“A guinea pig as a therapy animal? You’re kidding me!” That’s been the usual response from people when I tell them that I do animal-assisted activities and animal-assisted therapy with guinea pigs. Then my patients meet Stuart or Calvin, and they are instantly smitten.
I’ve been a guinea pig fan – or fanatic – for about 10 years. I’m proud that my guinea pig Ralphie was the first registered Pet Partners therapy guinea pig in New England. Ralphie was a rock star, and even though he passed away in 2015, I meet people who still carry his Pet Partners trading card with them today!
Now, my partners are the debonair Stuart and spunky Calvin (who looks like a cross between a skunk and a panda). Stuart was officially registered as a Pet Partners therapy animal in 2016, Calvin in 2017, and we’ve continued Ralphie’s legacy, visiting adult psychiatric facilities and doing stress relief events at many of Boston’s colleges and universities. Stuart’s even been to Harvard!
Early on as a therapy animal team with Ralphie, there was a unique experience that changed my life, moving me to pursue animal-assisted therapy professionally. A young man with a violent history came to be one of Ralphie’s most fervent fans during our visits to the Dr. Solomon Carter Fuller Health Center in Boston. The staff was surprised by his behavior with Ralphie. He was the most tender and loving patient with Ralphie. One day, he started talking to me about some deeply personal issues, and I realized that in my status as a volunteer, there was nothing I could do to further engage him. And it made me realize that as a team, Ralphie and I could have a profoundly positive impact on a patient.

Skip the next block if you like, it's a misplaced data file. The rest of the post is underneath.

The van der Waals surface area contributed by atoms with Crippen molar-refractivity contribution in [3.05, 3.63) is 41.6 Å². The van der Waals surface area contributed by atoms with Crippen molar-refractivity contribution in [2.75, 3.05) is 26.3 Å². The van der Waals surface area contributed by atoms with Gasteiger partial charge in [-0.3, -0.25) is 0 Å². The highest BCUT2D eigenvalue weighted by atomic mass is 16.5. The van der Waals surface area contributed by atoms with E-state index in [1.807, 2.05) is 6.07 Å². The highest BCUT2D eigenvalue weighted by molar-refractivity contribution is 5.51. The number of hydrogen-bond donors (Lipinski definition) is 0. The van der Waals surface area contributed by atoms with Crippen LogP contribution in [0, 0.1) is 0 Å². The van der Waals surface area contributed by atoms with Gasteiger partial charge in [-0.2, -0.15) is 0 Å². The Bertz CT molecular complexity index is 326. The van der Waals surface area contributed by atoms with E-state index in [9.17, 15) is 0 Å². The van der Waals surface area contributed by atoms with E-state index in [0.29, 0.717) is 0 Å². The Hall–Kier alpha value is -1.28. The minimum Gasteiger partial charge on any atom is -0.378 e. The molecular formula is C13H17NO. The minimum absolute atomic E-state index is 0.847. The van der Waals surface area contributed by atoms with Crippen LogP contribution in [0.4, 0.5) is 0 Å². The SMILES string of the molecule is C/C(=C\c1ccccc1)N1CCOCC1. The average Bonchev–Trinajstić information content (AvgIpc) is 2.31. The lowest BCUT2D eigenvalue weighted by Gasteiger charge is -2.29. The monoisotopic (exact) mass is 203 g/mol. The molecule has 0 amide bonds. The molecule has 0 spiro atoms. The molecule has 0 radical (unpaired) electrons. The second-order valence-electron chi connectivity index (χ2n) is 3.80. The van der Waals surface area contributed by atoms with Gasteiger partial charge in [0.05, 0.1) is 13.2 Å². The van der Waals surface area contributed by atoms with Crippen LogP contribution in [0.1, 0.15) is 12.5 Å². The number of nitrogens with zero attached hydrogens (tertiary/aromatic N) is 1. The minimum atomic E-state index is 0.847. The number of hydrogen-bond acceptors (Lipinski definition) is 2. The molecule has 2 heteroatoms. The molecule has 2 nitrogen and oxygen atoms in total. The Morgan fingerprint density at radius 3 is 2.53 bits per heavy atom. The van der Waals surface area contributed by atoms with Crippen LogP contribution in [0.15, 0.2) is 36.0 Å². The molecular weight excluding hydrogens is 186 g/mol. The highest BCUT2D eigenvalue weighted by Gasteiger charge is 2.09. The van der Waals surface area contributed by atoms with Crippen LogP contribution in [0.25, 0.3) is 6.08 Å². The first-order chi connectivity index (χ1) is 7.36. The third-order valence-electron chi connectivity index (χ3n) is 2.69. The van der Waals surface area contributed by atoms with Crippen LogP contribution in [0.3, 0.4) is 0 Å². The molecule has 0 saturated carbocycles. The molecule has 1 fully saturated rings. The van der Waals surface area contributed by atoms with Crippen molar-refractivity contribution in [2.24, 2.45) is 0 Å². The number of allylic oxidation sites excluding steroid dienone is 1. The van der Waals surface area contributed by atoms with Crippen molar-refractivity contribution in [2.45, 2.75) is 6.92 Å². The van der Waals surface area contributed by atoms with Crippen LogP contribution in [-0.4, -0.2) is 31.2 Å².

I applied and was accepted into an M.Ed. program in counseling psychology, which I completed in May of 2018, along with the certificate program in animals and human health from the University of Denver’s Graduate School of Social Work. In my work as a mental health clinician and group therapist with patients who suffer from substance addiction disorders combined with mental health disorders, I facilitate animal-assisted therapy groups, which help patients discuss issues of trust, responsibility, and unconditional acceptance. I also continue to volunteer alongside Stuart and Calvin at facilities and events throughout the New England area.
In the course of these visits and work, patients and participants have truly fallen in love with Stuart and Calvin. We enjoy a good laugh from the usual comment, “Wow, they’re so BIG for hamsters!” This opens the opportunity to share the history, biology, habits, and personalities of guinea pigs. As prey animals, guinea pigs are instinctively alert and vulnerable – it’s been my opinion that it is this vulnerability, a reflection of many patients’ own sense of themselves in the world, that makes the therapy interactions so powerful.
Story submitted by Niki Vettel